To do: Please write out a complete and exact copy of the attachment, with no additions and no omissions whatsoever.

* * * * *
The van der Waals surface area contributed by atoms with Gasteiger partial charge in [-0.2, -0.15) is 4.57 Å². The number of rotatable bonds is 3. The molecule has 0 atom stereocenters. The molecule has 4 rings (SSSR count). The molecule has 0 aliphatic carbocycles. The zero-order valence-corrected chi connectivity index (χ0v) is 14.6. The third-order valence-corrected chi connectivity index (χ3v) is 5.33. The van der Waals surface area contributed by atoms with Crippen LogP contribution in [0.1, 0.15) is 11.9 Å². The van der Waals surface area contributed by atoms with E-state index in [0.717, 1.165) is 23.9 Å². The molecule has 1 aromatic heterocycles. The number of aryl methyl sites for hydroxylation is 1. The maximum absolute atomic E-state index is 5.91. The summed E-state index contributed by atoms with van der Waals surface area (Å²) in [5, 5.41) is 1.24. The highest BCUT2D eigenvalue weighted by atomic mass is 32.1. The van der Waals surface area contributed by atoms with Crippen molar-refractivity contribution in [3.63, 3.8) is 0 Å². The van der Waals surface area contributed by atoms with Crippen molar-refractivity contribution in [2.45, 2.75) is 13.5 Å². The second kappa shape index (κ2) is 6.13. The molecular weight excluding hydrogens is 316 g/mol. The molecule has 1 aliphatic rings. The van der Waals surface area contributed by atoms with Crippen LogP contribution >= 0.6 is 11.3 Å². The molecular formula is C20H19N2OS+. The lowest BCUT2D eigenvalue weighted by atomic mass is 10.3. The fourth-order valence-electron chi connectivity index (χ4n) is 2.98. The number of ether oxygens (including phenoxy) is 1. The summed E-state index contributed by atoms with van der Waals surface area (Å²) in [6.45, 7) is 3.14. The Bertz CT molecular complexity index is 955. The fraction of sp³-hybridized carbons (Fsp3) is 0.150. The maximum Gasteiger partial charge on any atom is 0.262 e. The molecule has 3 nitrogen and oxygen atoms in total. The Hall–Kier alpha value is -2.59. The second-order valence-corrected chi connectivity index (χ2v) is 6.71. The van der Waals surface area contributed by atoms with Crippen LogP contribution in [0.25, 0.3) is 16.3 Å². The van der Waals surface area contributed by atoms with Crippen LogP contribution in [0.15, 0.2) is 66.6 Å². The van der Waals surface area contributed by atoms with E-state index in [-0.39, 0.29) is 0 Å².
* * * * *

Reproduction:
The van der Waals surface area contributed by atoms with Gasteiger partial charge in [-0.2, -0.15) is 4.57 Å². The number of rotatable bonds is 3. The molecule has 0 atom stereocenters. The molecule has 4 rings (SSSR count). The molecule has 0 aliphatic carbocycles. The zero-order valence-corrected chi connectivity index (χ0v) is 14.6. The third-order valence-corrected chi connectivity index (χ3v) is 5.33. The van der Waals surface area contributed by atoms with Crippen LogP contribution in [0.1, 0.15) is 11.9 Å². The van der Waals surface area contributed by atoms with E-state index in [0.717, 1.165) is 23.9 Å². The molecule has 1 aromatic heterocycles. The number of aryl methyl sites for hydroxylation is 1. The maximum absolute atomic E-state index is 5.91. The summed E-state index contributed by atoms with van der Waals surface area (Å²) in [5, 5.41) is 1.24. The highest BCUT2D eigenvalue weighted by atomic mass is 32.1. The van der Waals surface area contributed by atoms with Crippen molar-refractivity contribution in [3.63, 3.8) is 0 Å². The van der Waals surface area contributed by atoms with Crippen molar-refractivity contribution in [2.45, 2.75) is 13.5 Å². The second kappa shape index (κ2) is 6.13. The molecular weight excluding hydrogens is 316 g/mol. The molecule has 1 aliphatic rings. The van der Waals surface area contributed by atoms with Crippen LogP contribution >= 0.6 is 11.3 Å². The molecular formula is C20H19N2OS+. The lowest BCUT2D eigenvalue weighted by atomic mass is 10.3. The fourth-order valence-electron chi connectivity index (χ4n) is 2.98. The number of ether oxygens (including phenoxy) is 1. The summed E-state index contributed by atoms with van der Waals surface area (Å²) in [6.45, 7) is 3.14. The Bertz CT molecular complexity index is 955. The fraction of sp³-hybridized carbons (Fsp3) is 0.150. The maximum Gasteiger partial charge on any atom is 0.262 e. The molecule has 3 nitrogen and oxygen atoms in total. The Hall–Kier alpha value is -2.59. The second-order valence-corrected chi connectivity index (χ2v) is 6.71. The van der Waals surface area contributed by atoms with Crippen LogP contribution in [0.25, 0.3) is 16.3 Å². The van der Waals surface area contributed by atoms with Crippen LogP contribution in [0.15, 0.2) is 66.6 Å². The van der Waals surface area contributed by atoms with E-state index in [-0.39, 0.29) is 0 Å².